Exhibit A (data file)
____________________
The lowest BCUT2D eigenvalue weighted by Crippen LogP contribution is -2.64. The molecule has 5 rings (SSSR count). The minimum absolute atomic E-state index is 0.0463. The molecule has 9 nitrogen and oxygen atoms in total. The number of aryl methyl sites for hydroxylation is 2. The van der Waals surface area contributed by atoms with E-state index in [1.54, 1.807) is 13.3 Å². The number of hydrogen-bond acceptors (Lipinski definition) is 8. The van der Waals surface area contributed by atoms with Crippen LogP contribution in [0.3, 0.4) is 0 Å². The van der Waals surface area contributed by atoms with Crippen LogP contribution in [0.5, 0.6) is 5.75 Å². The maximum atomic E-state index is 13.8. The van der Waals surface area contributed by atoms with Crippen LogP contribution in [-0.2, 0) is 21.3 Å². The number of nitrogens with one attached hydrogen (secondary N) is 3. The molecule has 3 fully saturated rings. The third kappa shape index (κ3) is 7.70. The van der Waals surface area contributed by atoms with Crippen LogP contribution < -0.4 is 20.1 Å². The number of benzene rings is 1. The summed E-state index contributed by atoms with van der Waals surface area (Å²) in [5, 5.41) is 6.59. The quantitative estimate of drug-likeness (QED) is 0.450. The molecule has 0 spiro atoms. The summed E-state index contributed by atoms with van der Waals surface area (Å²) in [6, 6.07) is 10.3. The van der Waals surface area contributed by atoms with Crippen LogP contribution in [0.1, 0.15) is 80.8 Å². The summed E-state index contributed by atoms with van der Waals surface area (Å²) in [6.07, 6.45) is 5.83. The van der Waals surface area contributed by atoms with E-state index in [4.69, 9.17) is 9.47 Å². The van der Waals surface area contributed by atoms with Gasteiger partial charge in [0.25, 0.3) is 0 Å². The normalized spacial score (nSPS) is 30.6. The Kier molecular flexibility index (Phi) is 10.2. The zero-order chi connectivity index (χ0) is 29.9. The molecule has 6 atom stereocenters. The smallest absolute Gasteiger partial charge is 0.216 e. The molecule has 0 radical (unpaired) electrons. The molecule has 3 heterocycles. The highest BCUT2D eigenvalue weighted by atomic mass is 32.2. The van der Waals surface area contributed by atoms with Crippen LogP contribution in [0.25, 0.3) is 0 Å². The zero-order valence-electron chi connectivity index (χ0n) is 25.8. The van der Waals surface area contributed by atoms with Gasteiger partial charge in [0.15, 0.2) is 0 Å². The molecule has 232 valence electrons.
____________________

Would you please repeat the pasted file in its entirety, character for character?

The lowest BCUT2D eigenvalue weighted by Crippen LogP contribution is -2.64. The molecule has 5 rings (SSSR count). The minimum absolute atomic E-state index is 0.0463. The molecule has 9 nitrogen and oxygen atoms in total. The number of aryl methyl sites for hydroxylation is 2. The van der Waals surface area contributed by atoms with E-state index in [1.54, 1.807) is 13.3 Å². The number of hydrogen-bond acceptors (Lipinski definition) is 8. The van der Waals surface area contributed by atoms with Crippen LogP contribution in [0.3, 0.4) is 0 Å². The van der Waals surface area contributed by atoms with Crippen LogP contribution in [0.5, 0.6) is 5.75 Å². The maximum atomic E-state index is 13.8. The van der Waals surface area contributed by atoms with Crippen LogP contribution in [-0.2, 0) is 21.3 Å². The number of nitrogens with one attached hydrogen (secondary N) is 3. The molecule has 3 fully saturated rings. The third kappa shape index (κ3) is 7.70. The van der Waals surface area contributed by atoms with Crippen LogP contribution < -0.4 is 20.1 Å². The number of benzene rings is 1. The summed E-state index contributed by atoms with van der Waals surface area (Å²) in [5, 5.41) is 6.59. The quantitative estimate of drug-likeness (QED) is 0.450. The molecule has 0 spiro atoms. The summed E-state index contributed by atoms with van der Waals surface area (Å²) in [6, 6.07) is 10.3. The van der Waals surface area contributed by atoms with Crippen LogP contribution in [0.1, 0.15) is 80.8 Å². The summed E-state index contributed by atoms with van der Waals surface area (Å²) in [6.07, 6.45) is 5.83. The van der Waals surface area contributed by atoms with E-state index in [4.69, 9.17) is 9.47 Å². The van der Waals surface area contributed by atoms with Gasteiger partial charge in [0.25, 0.3) is 0 Å². The normalized spacial score (nSPS) is 30.6. The Kier molecular flexibility index (Phi) is 10.2. The zero-order chi connectivity index (χ0) is 29.9. The molecule has 6 atom stereocenters. The smallest absolute Gasteiger partial charge is 0.216 e. The molecule has 0 radical (unpaired) electrons. The molecule has 3 heterocycles. The highest BCUT2D eigenvalue weighted by atomic mass is 32.2. The van der Waals surface area contributed by atoms with Crippen LogP contribution in [0.25, 0.3) is 0 Å². The zero-order valence-electron chi connectivity index (χ0n) is 25.8. The van der Waals surface area contributed by atoms with Gasteiger partial charge in [0.15, 0.2) is 0 Å². The molecule has 232 valence electrons.